How to Keep your Office Healthy

How to Keep your Office Healthy @officeinlondonIf you run a business or are an office manager, chances are that one of your main concerns has to do with keeping up productivity levels so that your company can compete in the local economy. As you probably know, one of the most important factors affecting productivity is absenteeism. According to the most recent Absence and Workplace Health survey, workplace absenteeism costs the British economy a whopping £14 billion a year. Most of it is due to sickness, as research has shown that the average British employee takes up to four more times the amount of sick days off than workers in other developed countries.

Because the business implications of absenteeism due to poor health are so important for companies, it is only natural that business owners will want to prevent health issues among their employees as much as it is reasonably possible. This is particularly important during the winter season, when health problems rise substantially. In this article we offer some useful suggestions that can help you keep your office healthy and provide a better working environment for your staff.

How to achieve a healthy office environment

Keeping your workforce healthy cannot be achieved by simply targeting one factor. It is important that office managers and business owners have a holistic perspective of what can be done in this respect, as the health of your workforce depends on both physical and psychological elements. So what are some of the things that can be done to improve the physical environment of your office in order to make it healthier?

Although it may seem obvious, cleanliness plays a crucial role in this respect. Office premises are occupied for at least 8 hours a day, 5 days a week, and in some cases, staff have to share a very limited physical space with each other. These conditions can prompt the rapid spread of viruses and other common winter ailments, such as the flu. In an office environment, it is particularly important to make sure that computer keyboards, telephone receivers, and surfaces in general are kept clean and disinfected. Also, bear in mind that dust and other irritants are easily trapped in carpets, and this may cause allergies or asthma attacks.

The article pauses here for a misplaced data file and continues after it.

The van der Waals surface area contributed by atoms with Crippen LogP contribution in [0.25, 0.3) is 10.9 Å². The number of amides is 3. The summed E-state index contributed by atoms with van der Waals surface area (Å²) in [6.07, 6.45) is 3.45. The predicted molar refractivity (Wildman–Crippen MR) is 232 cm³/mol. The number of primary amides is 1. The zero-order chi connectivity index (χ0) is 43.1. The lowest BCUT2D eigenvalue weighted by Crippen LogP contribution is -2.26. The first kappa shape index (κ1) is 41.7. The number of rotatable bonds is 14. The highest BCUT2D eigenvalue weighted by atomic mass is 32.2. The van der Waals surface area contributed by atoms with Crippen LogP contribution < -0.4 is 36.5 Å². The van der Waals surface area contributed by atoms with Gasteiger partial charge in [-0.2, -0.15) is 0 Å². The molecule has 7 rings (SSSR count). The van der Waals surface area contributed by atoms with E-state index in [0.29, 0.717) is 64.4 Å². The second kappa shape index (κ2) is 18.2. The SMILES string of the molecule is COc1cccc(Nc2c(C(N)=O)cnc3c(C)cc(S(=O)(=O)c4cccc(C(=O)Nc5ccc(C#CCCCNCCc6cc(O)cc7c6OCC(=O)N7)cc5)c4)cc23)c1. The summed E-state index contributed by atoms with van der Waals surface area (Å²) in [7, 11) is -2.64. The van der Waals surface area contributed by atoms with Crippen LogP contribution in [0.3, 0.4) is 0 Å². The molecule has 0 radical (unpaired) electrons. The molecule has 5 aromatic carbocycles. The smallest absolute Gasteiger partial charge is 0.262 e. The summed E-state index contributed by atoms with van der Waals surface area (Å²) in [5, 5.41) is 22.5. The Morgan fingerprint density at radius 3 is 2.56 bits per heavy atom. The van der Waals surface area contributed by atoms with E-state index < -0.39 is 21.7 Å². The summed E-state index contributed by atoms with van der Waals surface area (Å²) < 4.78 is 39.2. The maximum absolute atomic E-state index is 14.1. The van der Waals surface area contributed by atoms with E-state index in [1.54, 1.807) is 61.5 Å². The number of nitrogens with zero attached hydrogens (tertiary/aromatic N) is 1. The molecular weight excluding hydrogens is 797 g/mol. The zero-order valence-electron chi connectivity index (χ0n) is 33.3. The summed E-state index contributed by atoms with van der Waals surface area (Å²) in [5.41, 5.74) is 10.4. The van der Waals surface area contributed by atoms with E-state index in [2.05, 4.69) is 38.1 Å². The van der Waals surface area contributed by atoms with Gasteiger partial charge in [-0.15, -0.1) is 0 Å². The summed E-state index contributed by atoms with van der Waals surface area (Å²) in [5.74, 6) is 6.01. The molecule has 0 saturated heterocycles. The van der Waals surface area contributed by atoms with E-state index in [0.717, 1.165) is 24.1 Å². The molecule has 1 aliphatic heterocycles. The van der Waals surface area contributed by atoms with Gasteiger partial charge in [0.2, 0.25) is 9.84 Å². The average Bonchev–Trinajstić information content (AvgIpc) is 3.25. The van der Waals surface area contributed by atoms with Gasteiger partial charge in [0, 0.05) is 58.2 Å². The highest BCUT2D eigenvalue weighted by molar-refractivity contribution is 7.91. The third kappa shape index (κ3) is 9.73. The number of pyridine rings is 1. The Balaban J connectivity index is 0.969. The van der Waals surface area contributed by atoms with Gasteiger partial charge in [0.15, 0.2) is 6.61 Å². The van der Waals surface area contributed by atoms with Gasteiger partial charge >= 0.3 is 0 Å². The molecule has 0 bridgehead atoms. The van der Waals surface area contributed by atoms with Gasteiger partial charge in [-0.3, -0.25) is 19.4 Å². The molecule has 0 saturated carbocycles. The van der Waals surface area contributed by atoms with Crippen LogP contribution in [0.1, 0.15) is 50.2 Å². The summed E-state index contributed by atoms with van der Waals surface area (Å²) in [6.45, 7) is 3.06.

Temperature control is another important factor. The Health and Safety Executive does not specify a legal minimum, but it recommends that temperatures in office buildings are set at at least 16 degrees Celsius, and higher during the winter. However, excessive use of heating systems can be counter-productive, as temperatures that are too high can cause headaches and migraines. If you use air conditioning in your office to re-circulate the air, make sure that filters are kept clean and free of dust too.

Because daylight hours are shorter in the winter, it is important to fit adequate lighting in office premises. Poor lighting has been proven to cause stress, so whenever possible, try to ensure that staff have control over the lighting in their work areas. It is also recommended to check lighting in all areas of the office to avoid sudden changes in brighness.

Last but not least, consider offering a healthy option at the office’s vending machines, such as fruit, nuts, or cereals.

The secret of a healthy workforce

Ensuring that the physical environment is conducive to good health is important, but one cannot underestimate the importance of psychological factors. Human resources professionals have found that elements like excessive bureaucracy, poor opportunities for professional development, long working hours, and having inadequate resources to carry out their job are some of the factors that contribute the most to poor health among employees.

There are several things that can be done to improve the overall health and well being of staff. Some of the most important things involve reviewing the standard work practices regularly and requesting feedback from employees (either at staff meetings or in more informal ways). It is important to pay attention to things like unrealistic deadlines and communication styes between all members of staff. Whenever possible, managers should review job descriptions to see if or how they can be simplified. Offering frequent opportunities for training can also help in this respect, as this can help staff feel motivated and interested in developing their potential.

Much has been discussed about achieving an adequate work-life balance. Excessive travel time and inflexible work schedules can impact negatively on the health of your staff, so consider allowing flexi-time or tele-working, especially during the winter months, when harsh weather can increase the amount of time needed to get to the office. Also, think about implementing family-friendly policies if your staff have young children.

Admittedly, keeping your office environment as healthy as possible is not an easy task. Although office managers and business owners have a big responsibility in this respect, ultimately, maintaining a healthy working environment is everyone’s responsibility.

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